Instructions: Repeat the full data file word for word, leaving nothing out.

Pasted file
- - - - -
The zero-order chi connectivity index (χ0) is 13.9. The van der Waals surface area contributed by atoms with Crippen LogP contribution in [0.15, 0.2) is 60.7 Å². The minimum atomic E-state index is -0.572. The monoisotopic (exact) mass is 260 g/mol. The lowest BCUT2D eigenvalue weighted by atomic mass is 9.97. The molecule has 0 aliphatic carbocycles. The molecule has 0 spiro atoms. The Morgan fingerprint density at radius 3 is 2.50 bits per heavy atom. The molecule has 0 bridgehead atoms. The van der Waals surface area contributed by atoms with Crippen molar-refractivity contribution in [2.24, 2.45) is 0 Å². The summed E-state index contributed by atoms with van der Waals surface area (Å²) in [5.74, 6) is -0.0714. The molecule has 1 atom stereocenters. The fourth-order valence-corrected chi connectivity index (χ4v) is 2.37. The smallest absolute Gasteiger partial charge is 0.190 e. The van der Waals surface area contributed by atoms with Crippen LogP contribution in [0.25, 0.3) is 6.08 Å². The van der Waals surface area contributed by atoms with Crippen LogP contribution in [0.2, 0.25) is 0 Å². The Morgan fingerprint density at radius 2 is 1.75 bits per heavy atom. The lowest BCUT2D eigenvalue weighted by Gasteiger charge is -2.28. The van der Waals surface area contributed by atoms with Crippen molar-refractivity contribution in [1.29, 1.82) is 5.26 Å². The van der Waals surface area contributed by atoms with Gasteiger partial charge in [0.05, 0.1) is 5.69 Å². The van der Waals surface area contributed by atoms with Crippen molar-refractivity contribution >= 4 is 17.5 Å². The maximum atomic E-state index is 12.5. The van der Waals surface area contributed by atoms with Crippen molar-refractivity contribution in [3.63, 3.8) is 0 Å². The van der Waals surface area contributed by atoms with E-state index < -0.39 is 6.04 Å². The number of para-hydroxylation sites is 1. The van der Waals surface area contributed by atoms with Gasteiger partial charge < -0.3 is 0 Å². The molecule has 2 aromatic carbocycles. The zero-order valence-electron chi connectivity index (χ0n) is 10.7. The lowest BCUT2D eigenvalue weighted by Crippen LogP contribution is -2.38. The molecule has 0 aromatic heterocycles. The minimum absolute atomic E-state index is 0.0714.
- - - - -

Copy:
The zero-order chi connectivity index (χ0) is 13.9. The van der Waals surface area contributed by atoms with Crippen LogP contribution in [0.15, 0.2) is 60.7 Å². The minimum atomic E-state index is -0.572. The monoisotopic (exact) mass is 260 g/mol. The lowest BCUT2D eigenvalue weighted by atomic mass is 9.97. The molecule has 0 aliphatic carbocycles. The molecule has 0 spiro atoms. The Morgan fingerprint density at radius 3 is 2.50 bits per heavy atom. The molecule has 0 bridgehead atoms. The van der Waals surface area contributed by atoms with Crippen molar-refractivity contribution in [2.24, 2.45) is 0 Å². The summed E-state index contributed by atoms with van der Waals surface area (Å²) in [5.74, 6) is -0.0714. The molecule has 1 atom stereocenters. The fourth-order valence-corrected chi connectivity index (χ4v) is 2.37. The smallest absolute Gasteiger partial charge is 0.190 e. The van der Waals surface area contributed by atoms with Crippen LogP contribution in [0.25, 0.3) is 6.08 Å². The van der Waals surface area contributed by atoms with Crippen LogP contribution in [0.2, 0.25) is 0 Å². The Morgan fingerprint density at radius 2 is 1.75 bits per heavy atom. The lowest BCUT2D eigenvalue weighted by Gasteiger charge is -2.28. The van der Waals surface area contributed by atoms with Crippen molar-refractivity contribution in [1.29, 1.82) is 5.26 Å². The van der Waals surface area contributed by atoms with Gasteiger partial charge in [0.05, 0.1) is 5.69 Å². The van der Waals surface area contributed by atoms with Crippen molar-refractivity contribution >= 4 is 17.5 Å². The maximum atomic E-state index is 12.5. The van der Waals surface area contributed by atoms with Crippen molar-refractivity contribution in [3.63, 3.8) is 0 Å². The van der Waals surface area contributed by atoms with E-state index < -0.39 is 6.04 Å². The number of para-hydroxylation sites is 1. The van der Waals surface area contributed by atoms with Gasteiger partial charge < -0.3 is 0 Å². The molecule has 2 aromatic carbocycles. The zero-order valence-electron chi connectivity index (χ0n) is 10.7. The lowest BCUT2D eigenvalue weighted by Crippen LogP contribution is -2.38. The molecule has 0 aromatic heterocycles. The minimum absolute atomic E-state index is 0.0714.